Earlier this year, we held an online event, Decolonising UK International Partnerships. On the panel, I was lucky enough to speak alongside Peace Direct’s CEO, Dylan Mathews, as well as MP Bell Ribeiro-Addy, and two of our partners: Landry Nintereste from 350.org, and Adam Dicko from AJCAD in Mali.
During this event, we discussed the different ways that oppressive systems show up in the UK’s international partnerships. Bell opened with a comment on her experiences working in and with the UK aid sector and the way the sector was operating:
“I found that a lot of the local NGOs were often the ones doing the most, whereas the larger NGOs, who were making a lot of huge pleas where it came to their advertisements, were not actually there on the ground as much as you thought they were.”
Looking at how organisations in the humanitarian and development sectors were first established, Bell highlighted a foundational problem:
“The aid industry being set up in this way means it continues to have a very Eurocentric, white-saviour approach towards aid, hindering its ability to properly support those who are receiving said aid. Much of the sector operates in the Global North. […] The typical attitude is one of ‘we know best’ and ‘we know how best to help you’. But in many cases – if not all cases – this is just not true. Those who know the best way to support their community through the crisis are often the people within the communities themselves.”
Dylan built on Bell’s argument, and talked about the implications of these issues for Peace Direct’s efforts to shift its own approach, and share its findings with other organisations and leaders in the sector:
“It was only really in 2020, following the murder of George Floyd and the Black Lives Matter movement, that we started to reflect ourselves and ask: was there a problem of structural racism that we and the sector weren’t talking about? That’s the reason why we decided to hold our first global consultation”
“What we were hearing [from the global consultation] was that structural racism is hard baked into the system. It is part and parcel of the way the system has evolved since it was first established.”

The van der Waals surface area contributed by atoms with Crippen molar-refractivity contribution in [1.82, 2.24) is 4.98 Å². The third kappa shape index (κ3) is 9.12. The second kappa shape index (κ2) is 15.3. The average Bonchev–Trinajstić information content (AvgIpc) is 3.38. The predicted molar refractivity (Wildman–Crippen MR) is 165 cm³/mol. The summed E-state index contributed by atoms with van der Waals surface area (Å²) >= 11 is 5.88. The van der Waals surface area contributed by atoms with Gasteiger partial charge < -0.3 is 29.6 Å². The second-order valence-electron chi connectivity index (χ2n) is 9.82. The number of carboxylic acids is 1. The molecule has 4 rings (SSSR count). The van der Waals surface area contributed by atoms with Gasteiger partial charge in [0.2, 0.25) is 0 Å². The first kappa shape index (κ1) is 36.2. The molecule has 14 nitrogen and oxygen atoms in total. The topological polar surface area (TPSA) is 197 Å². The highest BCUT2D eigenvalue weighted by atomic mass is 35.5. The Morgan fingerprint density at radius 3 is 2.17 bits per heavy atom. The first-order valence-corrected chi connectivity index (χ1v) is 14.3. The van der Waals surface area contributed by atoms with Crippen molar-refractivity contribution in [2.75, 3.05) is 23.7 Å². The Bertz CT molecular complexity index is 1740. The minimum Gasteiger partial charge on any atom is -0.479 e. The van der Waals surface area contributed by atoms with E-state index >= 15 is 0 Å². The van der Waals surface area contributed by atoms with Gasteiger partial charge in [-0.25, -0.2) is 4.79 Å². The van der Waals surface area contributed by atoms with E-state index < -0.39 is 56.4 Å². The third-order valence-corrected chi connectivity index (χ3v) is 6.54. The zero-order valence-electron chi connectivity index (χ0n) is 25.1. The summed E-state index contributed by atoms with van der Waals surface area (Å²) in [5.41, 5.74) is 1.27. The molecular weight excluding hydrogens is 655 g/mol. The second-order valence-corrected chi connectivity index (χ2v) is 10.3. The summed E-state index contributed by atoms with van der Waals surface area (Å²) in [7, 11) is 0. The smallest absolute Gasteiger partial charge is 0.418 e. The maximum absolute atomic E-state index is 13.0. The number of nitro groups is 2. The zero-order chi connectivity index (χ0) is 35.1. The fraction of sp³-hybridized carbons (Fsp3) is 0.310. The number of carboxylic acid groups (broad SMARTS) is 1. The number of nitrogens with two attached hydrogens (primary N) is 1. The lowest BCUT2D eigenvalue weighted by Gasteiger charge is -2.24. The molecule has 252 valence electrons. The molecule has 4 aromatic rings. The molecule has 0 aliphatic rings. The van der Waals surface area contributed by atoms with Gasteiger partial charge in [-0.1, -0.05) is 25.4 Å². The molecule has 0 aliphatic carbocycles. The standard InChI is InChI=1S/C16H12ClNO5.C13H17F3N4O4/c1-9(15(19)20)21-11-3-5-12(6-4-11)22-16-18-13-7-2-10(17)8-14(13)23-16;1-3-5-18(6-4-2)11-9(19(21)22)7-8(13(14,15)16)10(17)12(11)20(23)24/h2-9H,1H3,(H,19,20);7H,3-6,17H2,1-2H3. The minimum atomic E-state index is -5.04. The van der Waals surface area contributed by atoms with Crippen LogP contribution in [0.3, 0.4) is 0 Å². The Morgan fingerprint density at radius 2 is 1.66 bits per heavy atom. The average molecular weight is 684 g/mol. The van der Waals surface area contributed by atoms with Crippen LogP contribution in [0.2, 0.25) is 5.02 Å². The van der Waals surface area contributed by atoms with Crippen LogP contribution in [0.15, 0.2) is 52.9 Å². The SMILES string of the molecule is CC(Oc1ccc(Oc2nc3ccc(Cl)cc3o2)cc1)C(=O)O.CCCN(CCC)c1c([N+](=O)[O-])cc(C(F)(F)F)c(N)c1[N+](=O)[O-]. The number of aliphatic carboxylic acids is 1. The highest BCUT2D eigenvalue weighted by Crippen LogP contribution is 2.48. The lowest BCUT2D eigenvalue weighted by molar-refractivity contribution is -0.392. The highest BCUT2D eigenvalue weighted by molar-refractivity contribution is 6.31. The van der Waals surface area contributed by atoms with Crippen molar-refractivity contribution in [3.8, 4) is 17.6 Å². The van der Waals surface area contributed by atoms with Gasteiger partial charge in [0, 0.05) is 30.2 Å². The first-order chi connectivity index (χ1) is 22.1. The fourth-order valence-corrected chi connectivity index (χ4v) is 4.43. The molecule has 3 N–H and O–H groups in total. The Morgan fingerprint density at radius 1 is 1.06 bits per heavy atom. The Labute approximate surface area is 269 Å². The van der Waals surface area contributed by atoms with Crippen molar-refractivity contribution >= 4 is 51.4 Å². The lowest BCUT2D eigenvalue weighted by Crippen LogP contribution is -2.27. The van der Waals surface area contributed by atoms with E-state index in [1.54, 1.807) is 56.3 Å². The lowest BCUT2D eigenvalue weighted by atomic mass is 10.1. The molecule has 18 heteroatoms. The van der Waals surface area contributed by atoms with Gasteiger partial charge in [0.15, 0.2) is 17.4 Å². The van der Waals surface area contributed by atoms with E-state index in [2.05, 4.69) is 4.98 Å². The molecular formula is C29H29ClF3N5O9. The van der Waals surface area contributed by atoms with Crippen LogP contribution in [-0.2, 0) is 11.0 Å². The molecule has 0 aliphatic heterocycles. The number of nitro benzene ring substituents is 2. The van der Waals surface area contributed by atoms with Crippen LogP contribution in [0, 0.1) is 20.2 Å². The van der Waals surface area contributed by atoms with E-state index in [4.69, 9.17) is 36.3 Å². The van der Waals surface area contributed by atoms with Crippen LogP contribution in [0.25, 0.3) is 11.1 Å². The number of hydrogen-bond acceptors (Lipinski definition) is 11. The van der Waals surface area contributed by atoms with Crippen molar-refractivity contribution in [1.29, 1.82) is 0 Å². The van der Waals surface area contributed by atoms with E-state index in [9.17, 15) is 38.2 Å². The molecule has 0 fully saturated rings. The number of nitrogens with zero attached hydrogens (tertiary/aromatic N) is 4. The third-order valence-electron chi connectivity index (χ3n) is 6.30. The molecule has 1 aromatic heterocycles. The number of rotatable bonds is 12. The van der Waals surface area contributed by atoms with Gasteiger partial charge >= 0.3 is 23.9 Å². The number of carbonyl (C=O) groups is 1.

Despite this, Dylan shared some observations about how Global North organisations are responding to our research findings:
Landry spoke about how international interventions might change to better support local partners, specifically in relation to timescale, languages, and tools:
“International interventions should prioritise long-term interventions instead of rapid response interventions. Long-term investment contributes to local ownership of projects and contributes to building the capacity of local actors for stronger decision-making.”
“There are differences to how things are done in London to the local context, so the capacities are not the same. So making the tools, documentation and reporting methods complicated tends to be a barrier for meaningful contribution of local partners. Really simplifying these tools could enhance the participation and contribution of local actors.”
Adam highlighted some important ways that intermediary organisations like INGOs and donors can reduce harm on local organisations in terms of language, funding approaches, and project design:
“The same organisations that are working to fight against inequality are the same organisations that are creating and perpetuating the same inequalities because they use images of children who are suffering to raise funding and then 85% of this money will be used for administrative purposes.”
“The community needs to be the ones themselves to define their problems and relay this to international organisations. Intermediary organisations should collaborate with local organisations not only in funding… but to understand the means at the local level.”
Finally, I outlined several of the key findings from our online global consultation on partnerships, conducted on Platform 4 Dialogue:
“Local actors continue to see partnerships with Global North actors as desirable, but participants emphasised that partnerships cannot continue as they are currently conceived. Instead, they need to be reimagined and transformed.”
There were many more excellent points raised throughout the event. I encourage you to watch the recording of the event, not only to hear from our speakers in full but also to get a true sense of the passion, bravery and warmth that shaped this discussion. I’d like to echo a point from Dylan:
“We are edging towards a tipping point, but we need more voices. We need this to become something that’s practical. And I hope today we can start to shift from rhetoric to practice.”
Our joint efforts to decolonise our international partnerships, here in the UK, could have a significant positive impact on peacebuilding the world over. As we build our body of evidence, this much is clear: that investing in partnerships based on trust does have a transformative, positive impact on peacebuilding. And it requires all of us to do our bit. Not only local peacebuilders like Landry and Dicko, but also members of governments and Global North NGO workers – from junior staff all the way to leadership. You have a part to play. We invite you to stand with us.
Our forthcoming report, Transforming Partnerships in International Cooperation is due for publication this autumn. To be notified about the launch of this operational guide for developing equitable and decolonised partnerships, be sure to subscribe to the peacebuilder.
Raaval Bains is a Research Officer at Peace Direct, and co-author of our upcoming report on partnerships.